Health & Fitness

5 lesser known causes that damages your teeth and how to avoid them

The common causes of tooth damage are pretty well known, but what about the things no one has ever really mentioned to you before? This article will cover 5 of these lesser known causes, and hopefully help you to avoid them and break away from some of the habits that are causing damage to your teeth.

To start your journey on the road to healthier teeth, let’s talk about your tooth enamel. Tooth enamel is the hard outer layer of your teeth that protects the dentin, pulp, cementum, and nerves found inside your teeth. If you’ve ever had a cavity, you may be surprised to learn that your tooth enamel is the hardest substance in your entire body. Now I’m pretty sure that you’ve seen a toothpaste commercial. These commercials usually mention things like having a “dazzling white smile” or “whitening your teeth.” Here’s an interesting fact; the enamel on your teeth isn’t white at all, it’s actually clear. The yellow that you see showing through your enamel is the dentin that I mentioned earlier. Certain drinks like coffee and tea can stain your tooth enamel, giving it a dingy yellow or grey appearance, but that isn’t quite the same as the staining you’ll see from eating and drinking over time.

Seeing a little yellow in your teeth is quite normal because your enamel becomes thinner over time as part of your natural aging process. There are also a number of other causes behind teeth yellowing. It is possible to whiten your teeth to a certain degree, but that’s where the damage comes in. Remember those toothpaste commercials I mentioned? Well, too much teeth-whitening can actually cause damage to your teeth. Do-it-yourself whitening teeth strips are a good way to whiten teeth, but using them too much or too often will strip away your tooth enamel. Using peroxide whitening agents too much or too often can also lead to cellular damage to your teeth.

You may wonder why I’m focusing on tooth enamel so much. That’s because enamel is the substance that protects your teeth from damage. Think of it as a suit of armor for your teeth. If that suit of armor get’s destroyed, there’s nothing left to protect the vulnerable parts inside your teeth. This leads to the second lesser known cause we’ll discuss here, bacteria. Bacteria can lead to tooth decay because it feeds off of sweets and other sugary foods after you eat them, but did you know that eating too many starches can help bacteria thrive inside your mouth as well? Foods that are high in starch such as potatoes and rice aren’t often considered to be culprits of tooth decay, but they are. You may also be surprised to learn that bread contains starch, even though we typically place it in the grain category. Starch is broken down by the saliva inside your mouth and turned into sugar. When the starches in these foods are broken down, they turn into a kind of sticky paste that clings to your teeth making them harder to get rid of. That’s why it’s best to limit sugar as well as starch in your diet.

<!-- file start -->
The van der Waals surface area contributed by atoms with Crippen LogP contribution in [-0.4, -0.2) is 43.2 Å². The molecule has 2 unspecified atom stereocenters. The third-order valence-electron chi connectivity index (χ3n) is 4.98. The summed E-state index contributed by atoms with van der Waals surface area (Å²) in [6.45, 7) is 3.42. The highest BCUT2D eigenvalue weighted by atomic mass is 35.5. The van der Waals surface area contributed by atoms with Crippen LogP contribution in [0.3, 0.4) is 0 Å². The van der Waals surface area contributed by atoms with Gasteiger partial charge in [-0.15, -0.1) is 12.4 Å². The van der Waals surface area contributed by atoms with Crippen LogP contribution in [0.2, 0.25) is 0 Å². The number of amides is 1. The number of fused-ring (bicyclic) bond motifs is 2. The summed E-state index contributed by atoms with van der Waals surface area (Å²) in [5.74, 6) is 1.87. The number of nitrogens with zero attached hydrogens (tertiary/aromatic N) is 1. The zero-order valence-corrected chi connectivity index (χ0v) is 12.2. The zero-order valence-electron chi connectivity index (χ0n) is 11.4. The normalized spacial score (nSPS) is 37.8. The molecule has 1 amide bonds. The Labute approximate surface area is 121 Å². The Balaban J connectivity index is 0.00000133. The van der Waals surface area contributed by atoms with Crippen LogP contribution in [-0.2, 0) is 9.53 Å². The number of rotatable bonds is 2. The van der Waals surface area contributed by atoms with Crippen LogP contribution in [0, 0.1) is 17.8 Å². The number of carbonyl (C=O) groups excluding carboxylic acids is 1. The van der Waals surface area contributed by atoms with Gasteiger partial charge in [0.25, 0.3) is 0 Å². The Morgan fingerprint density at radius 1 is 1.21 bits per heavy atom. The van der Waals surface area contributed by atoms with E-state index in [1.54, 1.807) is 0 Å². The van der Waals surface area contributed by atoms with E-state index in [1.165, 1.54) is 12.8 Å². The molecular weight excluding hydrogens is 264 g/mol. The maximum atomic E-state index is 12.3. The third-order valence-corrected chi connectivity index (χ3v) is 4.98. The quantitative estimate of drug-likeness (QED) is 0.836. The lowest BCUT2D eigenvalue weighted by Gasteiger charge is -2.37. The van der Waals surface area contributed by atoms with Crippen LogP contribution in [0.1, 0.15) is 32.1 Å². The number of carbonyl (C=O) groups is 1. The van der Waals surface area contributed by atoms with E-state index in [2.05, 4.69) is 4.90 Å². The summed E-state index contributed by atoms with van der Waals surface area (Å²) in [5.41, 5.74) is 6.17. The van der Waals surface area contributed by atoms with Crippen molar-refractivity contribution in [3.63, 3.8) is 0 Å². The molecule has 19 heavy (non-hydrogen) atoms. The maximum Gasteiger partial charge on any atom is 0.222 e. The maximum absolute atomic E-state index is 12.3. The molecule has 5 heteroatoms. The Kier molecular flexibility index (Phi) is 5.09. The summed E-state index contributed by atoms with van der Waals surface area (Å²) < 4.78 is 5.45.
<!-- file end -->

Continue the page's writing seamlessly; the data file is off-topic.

Another enamel killer is eating hot food with a cold drink simultaneously. You may be asking yourself how eating something hot and chasing it down with a cold drink could possibly be damaging your tooth enamel. The temperature of the hot food you’re eating actually expands your tooth enamel, allowing all of that bacteria I mentioned earlier to have easy access to any small holes or chips you may not have noticed in your tooth enamel. The cold drink then causes your enamel to contract, effectively closing all the bacteria inside those unnoticed areas of damage in your teeth. It’s best to allow your food to cool first before you eat, and limit those chilly temperatures for any beverage you pair with your meal. If you notice a shooting pain or increased tooth sensitivity when you eat extremely hot or cold food or drink, it’s time to see your dentist. If you’re in the area, visit to make an appointment with a local dentist to help you figure out what’s going on and help solve any teeth problems you may be having.

Now that we’ve talked about cold drinks playing a role in tooth damage, let’s talk about ice. Do you know anyone that just loves crunching away on ice? If so, it’s a good idea to tell them to stop. While munching away on ice may seem harmless, it could actually be destroying your tooth enamel one chomp at a time. While tooth enamel is strong, it’s also rather delicate, especially when it comes to any previous tooth restoration work you may have had. Chewing on ice can crack your teeth or chip away your tooth enamel, especially if your enamel is already damaged. If you just can’t stop chewing on ice, try crushed ice instead. The smaller pieces are less likely to cause damage to your teeth.

Finally, let’s talk about your tongue. You may be wondering what your tongue has to do with damage to your teeth. Well, it’s not your tongue so much as the way you hold it in your mouth. Have you ever noticed yourself clenching your teeth? If so, think about how your tongue is usually positioned in your mouth when you aren’t chewing or speaking. A natural tongue position allows your tongue to rest naturally against the roof of your mouth. This position relaxes your jaw and prevents you from clenching your teeth, which can lead to tooth damage. It may sound strange, but try it and see for yourself.

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